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Suspicious Activity Report Credited with Revealing Bank Fraud Scheme and Unraveling Auto Insurance Fraud Ring that Nets Principal Defendant Nearly $1.3 Million and a Nine-Year Prison Term
In a case initiated from a Suspicious Activity Report (SAR), investigators found perpetrators were operating two separate fraud schemes. The first scheme, a check-kiting fraud, was only possible because of the complicity provided by the chief defendant’s wife who worked at the bank where the fraud occurred. In the second scheme, the defendant and a group of co-conspirators defrauded auto insurance companies of more than a million dollars. The SAR on the first scheme led investigators to the discovery of the auto insurance fraud.
Federal and local law enforcement, as well as banking and insurance industry investigators, worked together to crack an auto insurance fraud ring that also engaged in bank fraud. The principal defendant in the case, who owned an auto repair shop, conspired with 10 others indicted in the case as well as with additional un-indicted individuals to defraud at least 12 auto insurance companies of over $1 million. Many of these same individuals conspired with the defendant to run a check kite through an area bank, which cost the institution nearly $155,000. A Federal investigator in the case credited a SAR with starting the check fraud investigation that eventually uncovered the conspirators’ auto insurance fraud ring.
The defendant admitted that during the period of the conspiracy he and others filed false insurance claims on accidents they had staged as well as accidents that were fictional. Other claims were filed for damage to vehicles that existed prior to the date of the purported accident. Several of the claims involved more than two vehicles. Insured vehicles were variously titled to the defendant, his co-conspirators, their relatives, their associates, or to actual shell businesses they owned or controlled. Many of the vehicles owned by the defendant were titled in the names of nominee owners. The indictment handed down lists at least 12 shell companies created by conspirators solely for the purpose of titling vehicles. In one instance, a conspirator who owned another auto repair shop listed his business as the site of repairs purported to have been made to an insured vehicle. The defendant’s brother, an un-indicted co-conspirator, also made claims on insured vehicles he falsely claimed to have repaired at his auto repair shop located in another state. More than 22 insurance claims were made totaling just over $1 million.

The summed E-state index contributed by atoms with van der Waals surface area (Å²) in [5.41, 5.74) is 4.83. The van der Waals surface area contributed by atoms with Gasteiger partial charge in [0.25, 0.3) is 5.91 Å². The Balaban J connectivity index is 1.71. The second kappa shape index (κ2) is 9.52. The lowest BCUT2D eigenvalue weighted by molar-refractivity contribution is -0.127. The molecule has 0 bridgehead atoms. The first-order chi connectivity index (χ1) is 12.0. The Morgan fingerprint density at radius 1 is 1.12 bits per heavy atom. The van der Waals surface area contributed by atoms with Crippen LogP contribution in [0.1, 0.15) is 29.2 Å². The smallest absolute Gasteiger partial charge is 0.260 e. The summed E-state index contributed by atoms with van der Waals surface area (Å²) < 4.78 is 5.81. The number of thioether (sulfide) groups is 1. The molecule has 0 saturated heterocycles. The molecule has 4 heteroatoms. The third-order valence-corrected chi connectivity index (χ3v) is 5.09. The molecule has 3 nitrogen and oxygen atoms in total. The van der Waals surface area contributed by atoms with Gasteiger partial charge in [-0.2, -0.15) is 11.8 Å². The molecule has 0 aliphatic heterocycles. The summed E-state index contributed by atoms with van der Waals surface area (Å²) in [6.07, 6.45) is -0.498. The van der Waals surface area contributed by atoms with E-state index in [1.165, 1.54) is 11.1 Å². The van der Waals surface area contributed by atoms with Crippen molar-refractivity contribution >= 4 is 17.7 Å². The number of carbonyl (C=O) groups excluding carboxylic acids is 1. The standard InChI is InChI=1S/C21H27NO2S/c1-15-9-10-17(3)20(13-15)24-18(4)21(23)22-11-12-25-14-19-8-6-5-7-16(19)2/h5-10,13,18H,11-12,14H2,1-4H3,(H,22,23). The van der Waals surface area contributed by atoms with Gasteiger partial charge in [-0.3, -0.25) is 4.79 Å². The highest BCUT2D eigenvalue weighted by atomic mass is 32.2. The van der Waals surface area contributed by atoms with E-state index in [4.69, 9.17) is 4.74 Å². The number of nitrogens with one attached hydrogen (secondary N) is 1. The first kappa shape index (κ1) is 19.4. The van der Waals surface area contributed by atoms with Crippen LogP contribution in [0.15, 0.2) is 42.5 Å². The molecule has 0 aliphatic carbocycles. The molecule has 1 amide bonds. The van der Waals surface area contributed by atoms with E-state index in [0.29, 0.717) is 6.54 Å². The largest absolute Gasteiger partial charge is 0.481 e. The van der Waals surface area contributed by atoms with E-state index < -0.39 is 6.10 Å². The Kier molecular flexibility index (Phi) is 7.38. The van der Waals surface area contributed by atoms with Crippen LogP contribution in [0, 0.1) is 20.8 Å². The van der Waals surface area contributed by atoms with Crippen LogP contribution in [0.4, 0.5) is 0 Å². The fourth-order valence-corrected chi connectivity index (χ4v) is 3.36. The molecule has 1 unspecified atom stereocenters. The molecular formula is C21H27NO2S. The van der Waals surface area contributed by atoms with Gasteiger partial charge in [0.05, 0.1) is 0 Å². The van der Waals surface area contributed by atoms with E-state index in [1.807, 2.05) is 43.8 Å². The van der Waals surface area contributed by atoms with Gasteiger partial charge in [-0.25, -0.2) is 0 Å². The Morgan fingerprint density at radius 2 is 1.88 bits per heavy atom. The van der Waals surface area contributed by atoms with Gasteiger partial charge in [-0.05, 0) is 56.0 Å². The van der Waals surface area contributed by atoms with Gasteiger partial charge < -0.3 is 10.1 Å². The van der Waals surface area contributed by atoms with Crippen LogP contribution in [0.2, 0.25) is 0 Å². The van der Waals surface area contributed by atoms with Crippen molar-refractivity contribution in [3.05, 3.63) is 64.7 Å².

Ironically, the auto insurance ring was broken as a result of an investigation into bank fraud perpetrated by some of the same conspirators involved in the auto insurance fraud ring.
In a period of less than 2 months, the defendants and some of the conspirators deposited a series of checks drawn on their personal and business accounts as well as on the accounts of entities they controlled, written for amounts well in excess of the collected funds available in the accounts on which the checks were drawn. Shortly after deposits were made, other conspirators presented checks for encashment drawn on the accounts into which the bad checks had been deposited. All of the bad checks deposited were drawn on institutions other than the bank of deposit. Though the bank’s policies did not permit immediate credit on checks deposited drawn on other institutions, the defendant’s wife, who worked at the bank, ensured that these items received immediate credit. Consequently, the bank lost almost $155,000 before this check kite was identified and the accounts were frozen. Unfortunately, for the conspirators, the bank contacted a Federal law enforcement agency upon identification of the check kiting and filed a SAR. The ensuing investigation brought down the auto insurance fraud ring.
The SARs that initiated the case describe, in detail, the transactions related to the check-kiting scheme. In fact, the transactions noted in the SAR narrative are included in the indictment. Three counts list multiple checks cashed in a single day with amounts between $9,500 and $9,950.
Other SARs associated with the investigation reported structuring activity conducted by various conspirators. The Currency Transaction Reports record the defendant’s encashment of negotiable instruments totaling over $200,000 at several different financial institutions, with the bulk of the funds cashed at money services businesses. The uneven amounts of these negotiable instruments suggest at least some of these items may have been auto insurance claim checks paid to the defendant as a result of the fraud.
[Posted July 2014]